“I had to switch gears and ask my dad for $5,000 tuition and tell my professor that I wasn’t going to be able to commit full-time to the master’s program,” Dr. Singh said. “I still wanted to continue my master’s while I was in veterinary school. I started a dual degree master’s before it became an official program.”

Following graduation, Dr. Singh practiced veterinary medicine in the Bay Area for several years before he and Melissa became the owners of the Sunnyvale Veterinary Clinic in 2002. In 2016, they opened a feline-only practice nearby. In 2017, they opened a third practice, Oakridge Veterinary Clinic — this one closer to home in San Jose — where Dr. Singh still works. The couple sold all three practices in 2020.

In addition to treating patients at Oakridge, Dr. Singh is also chief of staff advisor for VetCor in the San Francisco Bay Area. He became a canine/feline diplomate with the American Board of Veterinary Practitioners in 2013 and joined ABVP’s board in 2019 as the canine/feline regent.

In all his endeavors, Dr. Singh evokes the standards of professionalism instilled in him by the teachers and mentors who stoked his passion for animal medicine. At Purdue, that included Dr. S. Kathleen Salisbury (PU MS ’84), now associate dean for academic affairs in the college and professor of small animal surgery.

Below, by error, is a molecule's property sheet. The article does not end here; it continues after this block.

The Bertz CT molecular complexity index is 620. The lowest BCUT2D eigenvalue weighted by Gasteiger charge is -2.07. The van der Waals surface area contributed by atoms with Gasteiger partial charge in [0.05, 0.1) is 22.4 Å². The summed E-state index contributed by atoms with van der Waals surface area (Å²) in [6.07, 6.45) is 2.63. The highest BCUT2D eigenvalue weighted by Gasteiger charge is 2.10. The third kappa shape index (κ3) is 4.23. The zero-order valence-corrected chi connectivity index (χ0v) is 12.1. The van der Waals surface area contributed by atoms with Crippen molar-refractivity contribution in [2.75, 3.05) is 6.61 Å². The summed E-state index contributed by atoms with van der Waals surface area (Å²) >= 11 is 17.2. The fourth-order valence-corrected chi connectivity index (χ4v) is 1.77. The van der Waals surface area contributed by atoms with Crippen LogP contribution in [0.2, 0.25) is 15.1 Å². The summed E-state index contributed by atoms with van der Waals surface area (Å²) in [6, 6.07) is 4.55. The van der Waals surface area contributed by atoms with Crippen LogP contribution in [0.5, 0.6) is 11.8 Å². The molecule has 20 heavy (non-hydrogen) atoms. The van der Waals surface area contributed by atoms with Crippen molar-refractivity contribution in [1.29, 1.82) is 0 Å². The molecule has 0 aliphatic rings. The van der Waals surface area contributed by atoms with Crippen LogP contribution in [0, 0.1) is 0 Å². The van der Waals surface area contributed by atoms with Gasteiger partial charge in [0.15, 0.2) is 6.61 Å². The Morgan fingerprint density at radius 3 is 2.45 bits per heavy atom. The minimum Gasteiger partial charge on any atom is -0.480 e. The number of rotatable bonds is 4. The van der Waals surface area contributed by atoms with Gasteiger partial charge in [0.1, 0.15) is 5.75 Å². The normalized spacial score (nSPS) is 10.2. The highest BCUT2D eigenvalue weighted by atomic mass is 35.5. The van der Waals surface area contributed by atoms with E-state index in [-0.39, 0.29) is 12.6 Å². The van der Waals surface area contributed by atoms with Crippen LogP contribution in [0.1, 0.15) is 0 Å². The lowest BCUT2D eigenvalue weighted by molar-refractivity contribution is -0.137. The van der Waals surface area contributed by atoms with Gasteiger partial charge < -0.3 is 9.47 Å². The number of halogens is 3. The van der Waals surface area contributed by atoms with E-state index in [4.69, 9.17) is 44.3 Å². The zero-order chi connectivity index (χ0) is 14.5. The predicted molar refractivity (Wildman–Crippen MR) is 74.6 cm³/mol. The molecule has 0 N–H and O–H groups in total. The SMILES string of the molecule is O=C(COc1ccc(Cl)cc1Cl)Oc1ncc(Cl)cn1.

“Dr. Salisbury set the standards of professionalism that I aspire to achieve every day,” Dr. Singh said. “She conveyed the necessity of ensuring you knew the details of every case you were working on. During rounds, she would ask very open ended questions about the particularities of a case which made you think and she also demonstrated communication that was supportive and considerate. Her approach to sharing feedback is one I use today when I mentor my associates and veterinary students.”

Dr. Singh said spending nine years as a student at Purdue had a big impact on his life as a professional. He’s always felt an obligation to recognize the individuals and institutions that influenced him and supported him along the way. Personally, that includes his parents, Mahesh and Julia Singh; his brother, Dave (PU EE ’88); his wife, Melissa; and his mentors, Drs. Kumaran, Nims, and Ferguson. He’s also grateful for the accessible, world-class education he received at Purdue.

“The people of Indiana made an investment in me,” Dr. Singh said. “I want to make the biggest impact I can to invest in the health and success of the Purdue community. I want to see the health of more animals improved through veterinary dentistry, specifically. A special interest in dentistry was the foundation of my economic success in veterinary medicine.”

Not only was dentistry foundational to Dr. Singh’s successful veterinary practice, he also believes it’s essential to overall animal health and well-being. While the field has evolved and more general practitioners are showing interest in dentistry, Dr. Singh says the profession still has a long way to go to make dentistry a cornerstone of animal care. “I hope by funding an endowed professorship in dentistry, students will graduate with the skills and knowledge to help patients with better oral health and by doing so, those graduates will see financial and professional success earlier in their careers,” Dr. Singh said. “I value the influences on my life that helped me succeed. Giving back is a way for me to improve the world as best I can to my abilities.”

Writer(s): Kat Braz |

Category: Alumni, Giving, Our People